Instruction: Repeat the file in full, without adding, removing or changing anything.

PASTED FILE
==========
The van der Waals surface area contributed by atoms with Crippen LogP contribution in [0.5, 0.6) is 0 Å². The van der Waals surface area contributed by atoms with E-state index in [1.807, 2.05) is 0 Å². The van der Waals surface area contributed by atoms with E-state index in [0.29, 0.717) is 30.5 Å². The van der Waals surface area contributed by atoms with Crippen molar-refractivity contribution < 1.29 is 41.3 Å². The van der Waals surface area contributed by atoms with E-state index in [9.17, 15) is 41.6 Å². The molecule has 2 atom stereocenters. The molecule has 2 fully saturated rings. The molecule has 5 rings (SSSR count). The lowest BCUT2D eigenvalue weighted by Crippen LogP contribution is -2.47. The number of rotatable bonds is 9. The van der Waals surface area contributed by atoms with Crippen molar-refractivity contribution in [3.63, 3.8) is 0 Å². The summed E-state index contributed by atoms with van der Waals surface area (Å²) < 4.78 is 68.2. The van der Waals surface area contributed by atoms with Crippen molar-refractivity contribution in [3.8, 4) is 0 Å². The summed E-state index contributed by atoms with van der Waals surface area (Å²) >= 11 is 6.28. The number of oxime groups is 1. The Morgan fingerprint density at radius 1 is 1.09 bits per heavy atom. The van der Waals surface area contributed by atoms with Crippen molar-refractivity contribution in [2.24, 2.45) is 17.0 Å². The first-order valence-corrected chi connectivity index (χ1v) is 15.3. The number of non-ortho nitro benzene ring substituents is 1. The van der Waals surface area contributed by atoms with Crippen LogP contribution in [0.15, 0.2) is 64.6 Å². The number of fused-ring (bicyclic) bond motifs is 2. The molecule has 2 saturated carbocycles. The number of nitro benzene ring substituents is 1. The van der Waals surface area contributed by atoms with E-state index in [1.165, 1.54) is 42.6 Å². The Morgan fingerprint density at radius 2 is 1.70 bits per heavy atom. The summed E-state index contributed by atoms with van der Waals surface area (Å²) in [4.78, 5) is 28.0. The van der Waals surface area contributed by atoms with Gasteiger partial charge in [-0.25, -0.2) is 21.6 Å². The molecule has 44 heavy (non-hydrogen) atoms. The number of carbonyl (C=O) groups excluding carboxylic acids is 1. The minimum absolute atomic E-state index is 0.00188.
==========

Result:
The van der Waals surface area contributed by atoms with Crippen LogP contribution in [0.5, 0.6) is 0 Å². The van der Waals surface area contributed by atoms with E-state index in [1.807, 2.05) is 0 Å². The van der Waals surface area contributed by atoms with E-state index in [0.29, 0.717) is 30.5 Å². The van der Waals surface area contributed by atoms with Crippen molar-refractivity contribution < 1.29 is 41.3 Å². The van der Waals surface area contributed by atoms with E-state index in [9.17, 15) is 41.6 Å². The molecule has 2 atom stereocenters. The molecule has 2 fully saturated rings. The molecule has 5 rings (SSSR count). The lowest BCUT2D eigenvalue weighted by Crippen LogP contribution is -2.47. The number of rotatable bonds is 9. The van der Waals surface area contributed by atoms with Crippen molar-refractivity contribution in [3.63, 3.8) is 0 Å². The summed E-state index contributed by atoms with van der Waals surface area (Å²) < 4.78 is 68.2. The van der Waals surface area contributed by atoms with Crippen molar-refractivity contribution in [3.8, 4) is 0 Å². The summed E-state index contributed by atoms with van der Waals surface area (Å²) >= 11 is 6.28. The number of oxime groups is 1. The Morgan fingerprint density at radius 1 is 1.09 bits per heavy atom. The van der Waals surface area contributed by atoms with Crippen molar-refractivity contribution in [2.24, 2.45) is 17.0 Å². The first-order valence-corrected chi connectivity index (χ1v) is 15.3. The number of non-ortho nitro benzene ring substituents is 1. The van der Waals surface area contributed by atoms with Crippen LogP contribution in [0.15, 0.2) is 64.6 Å². The number of fused-ring (bicyclic) bond motifs is 2. The molecule has 2 saturated carbocycles. The number of nitro benzene ring substituents is 1. The van der Waals surface area contributed by atoms with E-state index in [1.165, 1.54) is 42.6 Å². The Morgan fingerprint density at radius 2 is 1.70 bits per heavy atom. The summed E-state index contributed by atoms with van der Waals surface area (Å²) in [4.78, 5) is 28.0. The van der Waals surface area contributed by atoms with Gasteiger partial charge in [-0.25, -0.2) is 21.6 Å². The molecule has 44 heavy (non-hydrogen) atoms. The number of carbonyl (C=O) groups excluding carboxylic acids is 1. The minimum absolute atomic E-state index is 0.00188.